Water rights advocacy efforts – Over the years, MBF has been a party to water rights permit administrative law hearings and private legal actions regarding water rights in the Colorado River system. As a result of these efforts, a salinity goal for Matagorda Bay was written into a major water rights permit, the first of its kind on the Texas coast.
The Aransas Project (TAP) – As a charter member of TAP, MBF supported the efforts to obtain freshwater inflow necessary to keep the endangered whooping cranes and San Antonio Bay alive during drought conditions. This agreement gives us hope that a similar agreement may be possible to negotiate with the Lower
Parker’s Cut - Over the years, MBF has studied reopening of Parker’s Cut and now believes action should be initiated, hopefully with many other parties, to evaluate the physical and biological factors relevant to this important project.
Formosa Plastics - Decades ago, Formosa Plastics was one of the worst performing industries on the Texas Coast. Along with the Calhoun County Resource Watch and others, the Matagorda Bay Foundation joined in attempts to cause Formosa to become a better corporate citizen. Through various agreements that have been negotiated, primarily between Jim Blackburn (current President of MBF) and Formosa, substantial progress has been made in the performance of Formosa. Today, Formosa is much better, although currently an issue has emerged about plastics pellets being blown from loading facilities at the plant into the bay and stormwater outfalls. This issue is currently being addressed by Formosa and is also the subject of litigation by others (not MBF).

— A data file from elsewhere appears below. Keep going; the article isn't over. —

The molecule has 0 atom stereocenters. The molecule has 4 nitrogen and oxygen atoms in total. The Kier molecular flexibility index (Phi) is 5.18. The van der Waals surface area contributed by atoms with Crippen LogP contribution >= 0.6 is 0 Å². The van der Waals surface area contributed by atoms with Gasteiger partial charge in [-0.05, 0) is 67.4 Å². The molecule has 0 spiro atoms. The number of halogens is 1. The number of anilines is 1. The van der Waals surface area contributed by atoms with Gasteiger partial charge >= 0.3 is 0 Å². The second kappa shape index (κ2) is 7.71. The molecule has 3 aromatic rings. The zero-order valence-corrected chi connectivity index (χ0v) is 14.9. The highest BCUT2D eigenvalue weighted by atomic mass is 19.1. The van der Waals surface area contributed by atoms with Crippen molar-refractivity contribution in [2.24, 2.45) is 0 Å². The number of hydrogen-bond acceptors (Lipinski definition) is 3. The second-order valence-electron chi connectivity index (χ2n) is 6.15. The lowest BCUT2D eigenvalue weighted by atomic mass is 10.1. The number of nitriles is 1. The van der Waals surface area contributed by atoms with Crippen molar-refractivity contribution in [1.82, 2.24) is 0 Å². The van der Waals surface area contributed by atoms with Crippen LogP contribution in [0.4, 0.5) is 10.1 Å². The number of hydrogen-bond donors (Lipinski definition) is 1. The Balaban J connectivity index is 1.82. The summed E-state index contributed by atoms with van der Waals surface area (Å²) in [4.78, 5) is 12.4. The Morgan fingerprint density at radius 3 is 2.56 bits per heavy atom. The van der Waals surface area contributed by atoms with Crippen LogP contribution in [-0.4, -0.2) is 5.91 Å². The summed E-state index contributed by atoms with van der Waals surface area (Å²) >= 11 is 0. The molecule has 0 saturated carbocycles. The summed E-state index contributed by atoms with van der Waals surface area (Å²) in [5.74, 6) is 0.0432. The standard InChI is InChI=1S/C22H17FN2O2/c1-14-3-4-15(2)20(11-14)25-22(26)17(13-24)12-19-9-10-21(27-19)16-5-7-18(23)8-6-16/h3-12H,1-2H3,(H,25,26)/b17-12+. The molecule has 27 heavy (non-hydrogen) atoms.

Palacios Pavilion Community Reef and Wetland Project – MBF collaborated with local volunteers, 4-H, Texas Sea Grant, Texas GLO, TPWD, Matagorda County, Palacios Seawall Commission and members of the Galveston Bay Texas Master Naturalists to “build” an oyster reef and wetland next to the new Palacios Education Pavilion. The reef is constructed of >200 sacks of oyster shell and topped with several cubic yards of loose shell. The nearshore area, adjacent to the new reef, was planted with smooth cordgrass to accelerate the creation of a new wetland. The newly constructed reef and wetland will provide habitat for estuarine organisms and supplement marine science education efforts at the facility.
Redfish and Salt Lakes – MBF is currently working with Texas Sea Grant, a local homeowners association from Port Alto, TX, the Coastal Conservation Association, TAMU, Texas General Land Office, Freese and Nichols Engineering and the U.S. Fish and Wildlife Service (USFWS) on a shoreline erosion issue that threatens the integrity of two secondary bays located at the mouth of Carancahua Bay in Calhoun county.
Oliver Point – The Oliver Point habitat complex is located approximately 3 miles SSW of Palacios, Texas at the confluence of Tres Palacios and Matagorda Bays. Prior to 2003, the area was characterized by a large, open-water oyster reef, and coastal wetland complexes and shell ridge habitats at Oliver Point, and Coon Island Bay. Hurricane Claudette inflicted significant damage to the oyster reef, and accelerated erosion and declines in quantity and quality of remaining habitat at Oliver Point and Coon Island Bay. MBF is partnering with USFWS to initiate development of a restoration plan for Oliver Point and Coon Island Bay habitats.
Conservation Planning – MBF is moving forward with efforts to develop a comprehensive, stakeholder driven conservation plan for the region. A scientific evaluation and review of bay resources – a status of the bay study – is critical to understanding how these estuaries function. We are currently seeking funding sources/donations to help pay for this important study.